The BJP MP from Dharbhanga, Bihar, Kirti Azad, was suspended on Wednesday. This took rather a long coming.
—by Shabab Khan
He had made an utter fool of himself, taking the old and rejected allegations against Arun Jaitley pertaining to the time the latter was the non-executive head of the Delhi and District Cricket Association. So long as Azad harped on the alleged wrong-doing, along with a few other disgruntled elements in the DDCA, without in any way conspiring with rival political elements, the BJP leadership chose to take scant notice of his frustrated monologues. But when he began to openly collude with the adventurist Aam Aadmi Party and the Congress leadership, he left the BJP with no option than to take stern disciplinary action against him.
Reportedly, his accusations against Jaitley at the specific prodding of the Congress leader, Sonia Gandhi, in the Lok Sabha sealed his fate. The BJP was no longer willing to suffer a Trojan horse in its ranks.
It is significant that the DDCA-related charges are about a decade old and were duly probed by the Serious Fraud Investigations Office of the Corporate Affairs Ministry when the UPA was in power. Yes, they did find some discrepancies in accounts, some technical shortcomings, but nothing serious enough to warrant strictures or penal action against any office-bearer of the DDCA, least of all its non-executive head.
Indeed, Jaitely, who quit as DDCA President at the end of 2013, was fully cleared of any wrong-doing, with the SFIO report maintaining that there was nothing against him. If after this, a charade about corruption and worse in the DDCA was kicked up by Azad in collusion with the scandal-mongers of the AAP, it was only to target the Union Finance Minister for wholly extraneous reasons.
Azad has been disgruntled against the BJP leadership for a long time ever since his wife was denied the ticket to contest the parliamentary poll. Besides, as he himself said, his brothers despite the fact that he was a senior party MP had been denied plum posts in government which, he believed, were theirs by right.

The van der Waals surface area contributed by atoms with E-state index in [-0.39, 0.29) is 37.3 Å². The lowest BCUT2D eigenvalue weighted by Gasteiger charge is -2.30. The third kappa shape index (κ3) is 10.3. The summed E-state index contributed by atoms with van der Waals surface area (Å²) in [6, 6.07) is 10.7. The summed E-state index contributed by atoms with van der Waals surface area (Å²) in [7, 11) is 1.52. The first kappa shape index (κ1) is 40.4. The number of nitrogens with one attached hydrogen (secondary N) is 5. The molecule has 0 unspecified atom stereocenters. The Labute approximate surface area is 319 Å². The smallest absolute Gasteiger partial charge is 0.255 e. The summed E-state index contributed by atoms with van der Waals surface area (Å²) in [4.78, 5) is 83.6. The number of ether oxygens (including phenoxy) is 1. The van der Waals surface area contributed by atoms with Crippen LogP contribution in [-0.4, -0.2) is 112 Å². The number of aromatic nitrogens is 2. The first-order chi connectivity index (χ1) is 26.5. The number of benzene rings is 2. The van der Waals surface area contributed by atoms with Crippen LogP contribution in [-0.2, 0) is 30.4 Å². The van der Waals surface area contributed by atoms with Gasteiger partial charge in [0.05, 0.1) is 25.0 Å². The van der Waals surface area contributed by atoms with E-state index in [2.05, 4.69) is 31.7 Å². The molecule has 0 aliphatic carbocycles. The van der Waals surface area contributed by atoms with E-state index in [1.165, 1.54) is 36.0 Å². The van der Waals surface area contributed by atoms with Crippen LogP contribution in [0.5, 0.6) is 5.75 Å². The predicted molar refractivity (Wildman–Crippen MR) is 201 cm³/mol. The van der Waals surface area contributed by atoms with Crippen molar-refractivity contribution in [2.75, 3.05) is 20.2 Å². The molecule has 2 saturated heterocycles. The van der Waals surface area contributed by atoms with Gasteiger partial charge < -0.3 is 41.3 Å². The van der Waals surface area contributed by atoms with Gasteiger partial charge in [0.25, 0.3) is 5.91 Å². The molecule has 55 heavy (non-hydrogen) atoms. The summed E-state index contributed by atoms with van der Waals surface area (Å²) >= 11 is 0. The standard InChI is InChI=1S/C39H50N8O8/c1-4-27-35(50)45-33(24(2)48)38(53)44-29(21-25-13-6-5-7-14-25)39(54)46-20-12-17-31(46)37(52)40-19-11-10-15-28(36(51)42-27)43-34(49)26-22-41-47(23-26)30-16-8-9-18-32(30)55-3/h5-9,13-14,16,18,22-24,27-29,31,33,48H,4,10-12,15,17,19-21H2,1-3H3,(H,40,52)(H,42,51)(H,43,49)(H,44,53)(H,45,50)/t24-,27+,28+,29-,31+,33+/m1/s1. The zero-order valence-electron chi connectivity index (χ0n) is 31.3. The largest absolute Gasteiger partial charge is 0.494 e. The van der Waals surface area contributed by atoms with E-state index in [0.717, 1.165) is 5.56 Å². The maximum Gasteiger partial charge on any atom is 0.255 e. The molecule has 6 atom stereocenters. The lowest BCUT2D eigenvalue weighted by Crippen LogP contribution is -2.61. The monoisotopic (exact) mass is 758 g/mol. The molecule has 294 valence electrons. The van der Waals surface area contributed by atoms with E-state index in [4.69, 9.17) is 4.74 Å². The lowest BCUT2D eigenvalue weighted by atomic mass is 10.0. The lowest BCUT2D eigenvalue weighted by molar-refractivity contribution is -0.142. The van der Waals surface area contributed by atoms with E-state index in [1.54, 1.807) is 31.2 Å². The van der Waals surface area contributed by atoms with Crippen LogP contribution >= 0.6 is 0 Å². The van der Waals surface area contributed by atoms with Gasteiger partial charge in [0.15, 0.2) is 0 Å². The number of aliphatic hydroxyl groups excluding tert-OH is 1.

Personal pique was being served up as a faux crusade against corruption. Indeed, it was curious that the Congress Party did not utter a word edgeways against Jaitley when it was in power for ten years, though the DDCA-related allegations pertain to the 2003-09 period. Clearly, as an after-thought it decided to egg on Azad who in his frustration thought nothing of re-cycling the old charges.
Meanwhile, the holier-than-thou Kejriwal Government has controversially set up a one-man commission of inquiry to look afresh into the charges which were earlier disposed of by the SFIO. The man chosen to head the inquiry is a senior Supreme Court lawyer whose nomination for appointment as a judge of the Supreme Court was nixed by the NDA Government on account of an adverse intelligence report.
Aside from the credibility of such an inquiry, the Delhi Government may be on slippery ground on the question of locus since being a B-category State it does not enjoy unfettered powers in this regard. The matter is bound to become further contentious if the Delhi Lt. Governor with holds assent. Meanwhile, the BJP leadership cannot absolve itself for having allowed the Azad tirade against Jaitley to fester all these years. Even though it was centered around the working of the DDCA, the fact that the one-sided feud had spilled into the news media ought to have persuaded the party leadership to intervene in the matter.
Indeed, if all other parties, barring probably the Communists, remain one family — or one-leader-controlled, including the AAP, the BJP tends to give its errant members too long a rope. This results in unpleasant situations. Had the party leadership moved early against Azad when he failed to stop the anti-Jaitley campaign even after the SFIO inquiry, it would have spared itself the trouble of suspending him at this stage. In fact, it should immediately draw the line for others like Shatrughan Sinha the crossing of which would automatically attract disciplinary action. Internal democracy cannot mean a free-for-all to the detriment of the party’s public standing.
(Author is an Export Entrepreneur, Journalist, and Social Activist)